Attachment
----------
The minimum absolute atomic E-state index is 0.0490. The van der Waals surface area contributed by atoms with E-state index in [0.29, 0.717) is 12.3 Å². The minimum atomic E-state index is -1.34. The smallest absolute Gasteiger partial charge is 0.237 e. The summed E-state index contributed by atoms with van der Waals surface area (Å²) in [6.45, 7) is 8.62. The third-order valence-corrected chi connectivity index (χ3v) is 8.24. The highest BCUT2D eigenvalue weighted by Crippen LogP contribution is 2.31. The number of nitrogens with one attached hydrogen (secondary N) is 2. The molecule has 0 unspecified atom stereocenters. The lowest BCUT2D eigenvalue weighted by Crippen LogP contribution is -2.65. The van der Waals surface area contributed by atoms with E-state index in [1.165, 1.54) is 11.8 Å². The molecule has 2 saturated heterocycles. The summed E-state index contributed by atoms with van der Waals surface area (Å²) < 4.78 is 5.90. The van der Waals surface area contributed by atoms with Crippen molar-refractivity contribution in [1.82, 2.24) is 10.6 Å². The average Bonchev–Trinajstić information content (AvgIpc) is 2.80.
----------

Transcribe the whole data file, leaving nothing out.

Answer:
The minimum absolute atomic E-state index is 0.0490. The van der Waals surface area contributed by atoms with E-state index in [0.29, 0.717) is 12.3 Å². The minimum atomic E-state index is -1.34. The smallest absolute Gasteiger partial charge is 0.237 e. The summed E-state index contributed by atoms with van der Waals surface area (Å²) in [6.45, 7) is 8.62. The third-order valence-corrected chi connectivity index (χ3v) is 8.24. The highest BCUT2D eigenvalue weighted by Crippen LogP contribution is 2.31. The number of nitrogens with one attached hydrogen (secondary N) is 2. The molecule has 0 unspecified atom stereocenters. The lowest BCUT2D eigenvalue weighted by Crippen LogP contribution is -2.65. The van der Waals surface area contributed by atoms with E-state index in [1.165, 1.54) is 11.8 Å². The molecule has 2 saturated heterocycles. The summed E-state index contributed by atoms with van der Waals surface area (Å²) < 4.78 is 5.90. The van der Waals surface area contributed by atoms with Crippen molar-refractivity contribution in [1.82, 2.24) is 10.6 Å². The average Bonchev–Trinajstić information content (AvgIpc) is 2.80.